Analysis Of Josie Rourke's Much Ado About Nothing

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Josie Rourke’s modern stage adaptation of Much Ado About Nothing is renowned for

the hilarious reunion of the Doctor Who costars: David Tennant and Catherine Tate,

whose chemistry is mesmerizingly brilliant and inevitable from the moment the two

step on the stage. As said by the Guardian: “Tennant and Tate sparkle in Much Ado,”

it is this sort of partnership that really enraptures an audience, the choice of pairing

being one of the main highlights of the exceptional replication of the 16th century

classic.

The play centers Beatrice (Tate) and Benedick (Tennant), the disputatious lovers,

who hold a reputation for being unapparent to the love that they clearly share for

each other, going along with repartee, oblivious to the
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The extravagant juxtaposition between the Shakespearean play and the Josie

Rourke version ‘time travels’ David Tennant fans back to the age of Doctor Who.

Rourke’s inspiration to place the characters in early 1980s Gibraltar, which is known

for constant drinking, partying and members of the navy who seem to have far too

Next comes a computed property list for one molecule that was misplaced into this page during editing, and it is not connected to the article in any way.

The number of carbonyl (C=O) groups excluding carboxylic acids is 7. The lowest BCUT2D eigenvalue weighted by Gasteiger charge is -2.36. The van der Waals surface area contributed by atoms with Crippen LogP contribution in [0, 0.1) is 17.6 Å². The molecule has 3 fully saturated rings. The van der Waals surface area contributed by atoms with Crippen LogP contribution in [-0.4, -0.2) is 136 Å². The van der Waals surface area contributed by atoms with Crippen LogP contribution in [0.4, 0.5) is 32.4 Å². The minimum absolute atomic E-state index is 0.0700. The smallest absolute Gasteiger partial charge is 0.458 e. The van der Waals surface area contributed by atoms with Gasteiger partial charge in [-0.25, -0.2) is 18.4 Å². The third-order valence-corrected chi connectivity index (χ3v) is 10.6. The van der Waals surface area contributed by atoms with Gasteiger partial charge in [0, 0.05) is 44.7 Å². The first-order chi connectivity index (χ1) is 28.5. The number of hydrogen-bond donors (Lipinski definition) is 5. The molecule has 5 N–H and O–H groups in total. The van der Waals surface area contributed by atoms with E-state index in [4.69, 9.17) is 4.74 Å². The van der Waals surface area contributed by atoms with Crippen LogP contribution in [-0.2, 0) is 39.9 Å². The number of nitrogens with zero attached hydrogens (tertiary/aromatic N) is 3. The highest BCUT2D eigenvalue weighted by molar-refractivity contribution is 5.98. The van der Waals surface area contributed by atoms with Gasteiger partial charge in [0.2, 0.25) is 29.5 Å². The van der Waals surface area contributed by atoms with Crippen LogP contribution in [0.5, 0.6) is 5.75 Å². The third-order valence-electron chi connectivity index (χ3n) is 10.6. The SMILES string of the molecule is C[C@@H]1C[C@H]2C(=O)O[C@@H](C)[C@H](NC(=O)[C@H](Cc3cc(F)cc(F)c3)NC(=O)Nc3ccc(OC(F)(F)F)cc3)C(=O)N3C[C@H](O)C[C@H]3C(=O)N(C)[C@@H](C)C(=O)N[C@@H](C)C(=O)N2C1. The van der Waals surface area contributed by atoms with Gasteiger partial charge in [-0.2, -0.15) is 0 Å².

much time on their hands; alongside the themes apparent in the play are very much

familiar to a contemporary viewer: infidelity and the denial of love presented by

Beatrice and Benedick, making it an obvious choice to set the remake of the famous

Shakespearean comedy in a modern and well established society. Although this

drastic change in location and time period may seem overwhelming and unexpected,

Rourke still keeps the performance grounded to its Shakespearean roots, the

consistent use of iambic pentameter and meter demonstrates this.

It can be argued that the Tennant and Tate version is clearly mocking the

Elizabethan societies traditional views, however, I feel Rourke only enhanced
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The stage design gives the impression of the characters being in two separate

rooms, the positioning of blocks and pillars helps again to demonstrate this. This

intricate attention to detail enables the performance to be compared so similarly to

the movie adaptation of Shakespeare’s classic, although the ‘big screen’ enables

more room for a fast change in setting and shots, Rourke does a phenomenal job

trying to create this illusion which works so brilliantly.

The night before the wedding or you could refer to it as the ‘stag and hen do’ was an

unexpected twist that the audience definitely did not see coming. Again, the revolving

stage was used to represent the divide between the women and the men and to

compensate for the lack of space that the stage could carry. This incredibly

humorous idea, of the stag and hen night before the wedding, gives the audience a

clear and simple over view of the lifestyles present in the 1980s, as characters

throughout the play give out continuous hints regarding: sexual references, alcohol

and sexism, which could have been a personal choice by Rourke to present

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